|Other names||ACE-536, luspatercept-aamt|
|Chemical and physical data|
|Molar mass||75958.99 g·mol−1|
The U.S. Food and Drug Administration (FDA) awarded orphan drug status in 2013, and fast track designation in 2015, for both indications. The U.S. Food and Drug Administration (FDA) considers it to be a first-in-class medication.
Luspatercept is a recombinant fusion protein derived from human activin receptor type IIb (ActRIIb) linked to a protein derived from immunoglobulin G. It binds TGF (transforming growth factor beta) superfamily ligands to reduce SMAD signaling. The reduction in SMAD signaling leads to enhanced erythroid maturation.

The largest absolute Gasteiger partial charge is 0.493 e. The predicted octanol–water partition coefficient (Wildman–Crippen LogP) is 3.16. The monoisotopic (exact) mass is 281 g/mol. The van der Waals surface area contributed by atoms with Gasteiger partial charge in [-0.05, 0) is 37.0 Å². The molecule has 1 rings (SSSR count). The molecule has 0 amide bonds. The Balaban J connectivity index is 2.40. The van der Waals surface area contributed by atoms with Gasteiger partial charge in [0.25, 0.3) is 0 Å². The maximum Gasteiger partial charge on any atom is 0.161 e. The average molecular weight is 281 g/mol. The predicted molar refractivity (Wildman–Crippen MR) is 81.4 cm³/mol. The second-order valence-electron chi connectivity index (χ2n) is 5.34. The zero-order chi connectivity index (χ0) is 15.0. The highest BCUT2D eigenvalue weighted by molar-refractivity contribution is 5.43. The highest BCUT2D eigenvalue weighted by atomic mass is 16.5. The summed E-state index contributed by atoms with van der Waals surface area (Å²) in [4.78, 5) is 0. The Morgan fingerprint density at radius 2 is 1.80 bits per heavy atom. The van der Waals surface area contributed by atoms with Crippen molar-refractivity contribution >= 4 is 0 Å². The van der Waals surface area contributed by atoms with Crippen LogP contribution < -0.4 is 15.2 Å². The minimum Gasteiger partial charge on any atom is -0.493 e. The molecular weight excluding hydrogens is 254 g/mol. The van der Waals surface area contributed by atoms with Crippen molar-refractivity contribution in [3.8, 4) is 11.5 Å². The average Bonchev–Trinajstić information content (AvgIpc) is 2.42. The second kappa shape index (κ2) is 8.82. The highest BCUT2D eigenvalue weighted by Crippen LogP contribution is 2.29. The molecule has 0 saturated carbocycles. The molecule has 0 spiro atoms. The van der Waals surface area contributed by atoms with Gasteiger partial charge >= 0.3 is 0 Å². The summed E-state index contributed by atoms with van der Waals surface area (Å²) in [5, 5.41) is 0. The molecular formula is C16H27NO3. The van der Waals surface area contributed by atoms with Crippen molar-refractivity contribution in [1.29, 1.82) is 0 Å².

The U.S. Food and Drug Administration (FDA) granted approval for luspatercept–aamt in November 2019, for the treatment of anemia (lack of red blood cells) in adult patients with beta thalassemia who require regular red blood cell (RBC) transfusions. Luspatercept was approved for medical use in the European Union in June 2020.
Luspatercept is used in adults with transfusion dependent beta thalassemia and was shown to reduce transfusion burden by 33% compared to placebo as well as reducing serum ferritin (storage iron) concentrations. But the medication had no significant effect with regards to decreasing liver or heart iron concentrations. Possible adverse effects include temporary bone pain, joint pains (arthralgias), dizziness, elevated blood pressure (hypertension) and elevated uric acid levels (hyperuricemia). There was also an increased risk of thrombosis (blood clots) in patients who have risk factors for thrombosis who are taking luspatercept. Luspatercept is currently being evaluated for use in adults with non-transfusion dependent beta thalassemia.